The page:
How an IoT Door Lock Actually Provided a Way InCraig Young of Tripwire Says Security Errors Should Be Costly to Vendors
IoT door locks offer conveniences, such as monitoring access and enabling keyless entry. But while the devices are ultimately designed to keep people out, they may actually be the way in.
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A recent examination of U-tech’s Ultraloq provides a case in point. Craig Young, a principal security researcher with Tripwire, found that U-tech left a service exposed to the internet that ultimately could be leveraged to remotely open someone’s door.
U-tech’s “infrastructure for managing the locks and the access to locks didn’t require usernames and passwords,” Young says. “Anybody could connect to it and start monitoring the activity of all of the locks and then actually start unlocking other people’s doors.”
U-tech left a server open to the internet that exposed an MQTT broker. MQTT is a lightweight publish-subscribe protocol often used for IoT applications involving sensors, and the broker mediates messages sent from devices such as sensors to an app that can issue commands to the sensors. The company has since fixed the problems Young found.
Young says in a blog post that the exposed MQTT data also contained personally identifiable information, such as email and IP addresses.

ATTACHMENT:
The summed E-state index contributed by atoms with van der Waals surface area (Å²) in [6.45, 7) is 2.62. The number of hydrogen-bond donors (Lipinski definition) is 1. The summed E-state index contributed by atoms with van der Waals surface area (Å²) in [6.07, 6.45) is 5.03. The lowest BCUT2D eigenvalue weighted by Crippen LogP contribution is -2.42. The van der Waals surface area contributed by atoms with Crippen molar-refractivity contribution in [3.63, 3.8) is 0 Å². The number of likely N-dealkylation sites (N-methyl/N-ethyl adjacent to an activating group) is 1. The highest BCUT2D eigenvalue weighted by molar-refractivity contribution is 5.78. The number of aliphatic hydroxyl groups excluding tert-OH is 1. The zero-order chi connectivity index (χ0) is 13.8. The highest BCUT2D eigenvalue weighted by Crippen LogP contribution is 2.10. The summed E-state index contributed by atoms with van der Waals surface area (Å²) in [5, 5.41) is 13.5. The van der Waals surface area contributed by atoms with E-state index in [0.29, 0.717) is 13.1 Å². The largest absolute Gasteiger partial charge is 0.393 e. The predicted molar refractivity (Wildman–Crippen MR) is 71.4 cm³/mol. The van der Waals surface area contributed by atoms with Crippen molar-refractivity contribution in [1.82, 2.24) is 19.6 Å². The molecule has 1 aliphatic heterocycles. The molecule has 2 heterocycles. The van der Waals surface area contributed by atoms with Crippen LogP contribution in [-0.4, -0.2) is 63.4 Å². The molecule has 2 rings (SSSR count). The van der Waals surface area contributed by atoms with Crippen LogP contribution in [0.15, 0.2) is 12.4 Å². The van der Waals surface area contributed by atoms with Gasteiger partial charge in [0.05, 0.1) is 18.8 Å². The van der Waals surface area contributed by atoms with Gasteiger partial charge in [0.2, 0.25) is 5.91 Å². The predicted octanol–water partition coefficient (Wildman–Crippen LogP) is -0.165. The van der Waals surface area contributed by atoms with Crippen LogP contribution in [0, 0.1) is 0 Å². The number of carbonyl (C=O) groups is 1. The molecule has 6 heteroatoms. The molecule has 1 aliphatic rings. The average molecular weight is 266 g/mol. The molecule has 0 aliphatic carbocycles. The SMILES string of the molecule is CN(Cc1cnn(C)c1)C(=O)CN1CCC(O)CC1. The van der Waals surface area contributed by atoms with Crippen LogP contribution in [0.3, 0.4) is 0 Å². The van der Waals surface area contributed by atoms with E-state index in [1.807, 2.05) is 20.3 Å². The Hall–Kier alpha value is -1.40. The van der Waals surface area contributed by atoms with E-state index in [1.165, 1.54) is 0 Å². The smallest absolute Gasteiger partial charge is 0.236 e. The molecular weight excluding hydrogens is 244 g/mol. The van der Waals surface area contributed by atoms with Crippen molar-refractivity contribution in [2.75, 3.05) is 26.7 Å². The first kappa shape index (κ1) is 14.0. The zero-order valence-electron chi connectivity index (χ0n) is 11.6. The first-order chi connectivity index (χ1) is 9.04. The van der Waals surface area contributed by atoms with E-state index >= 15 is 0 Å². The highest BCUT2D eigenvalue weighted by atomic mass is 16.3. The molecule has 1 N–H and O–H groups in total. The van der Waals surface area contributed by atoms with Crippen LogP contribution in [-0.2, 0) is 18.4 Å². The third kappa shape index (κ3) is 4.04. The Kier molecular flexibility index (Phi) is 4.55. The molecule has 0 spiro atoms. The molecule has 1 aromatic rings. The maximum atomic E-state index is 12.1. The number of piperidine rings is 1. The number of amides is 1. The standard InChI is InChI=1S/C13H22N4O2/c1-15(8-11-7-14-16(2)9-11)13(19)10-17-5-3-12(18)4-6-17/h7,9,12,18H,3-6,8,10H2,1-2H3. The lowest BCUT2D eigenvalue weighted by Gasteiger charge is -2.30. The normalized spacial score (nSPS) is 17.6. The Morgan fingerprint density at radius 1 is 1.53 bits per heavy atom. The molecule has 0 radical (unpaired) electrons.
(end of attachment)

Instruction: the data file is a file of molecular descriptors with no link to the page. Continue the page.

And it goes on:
The findings add to a crisis of confidence in some IoT products. Young says vendors are making some strides in improving their products, but whether IoT products are better overall isn’t entirely clear.
“At the end of the day, it has to cost vendors money to release insecure stuff,” Young argues. “Making mistakes in terms of security needs to be costly.”
In this video interview, Young discusses:
- How he used Shodan to uncover a critical problem with U-tech’s service;
- What steps could be taken to improve IoT security;
- Why regulation may be required to raise the security competency in IoT.
Young is principal security researcher with Tripwire's Vulnerability and Exposures Research Team. He has found dozens of vulnerabilities in products from Google, Amazon, IBM, Netgear, Apple and more. He’s also presented at the Black Hat and Def Con security conferences.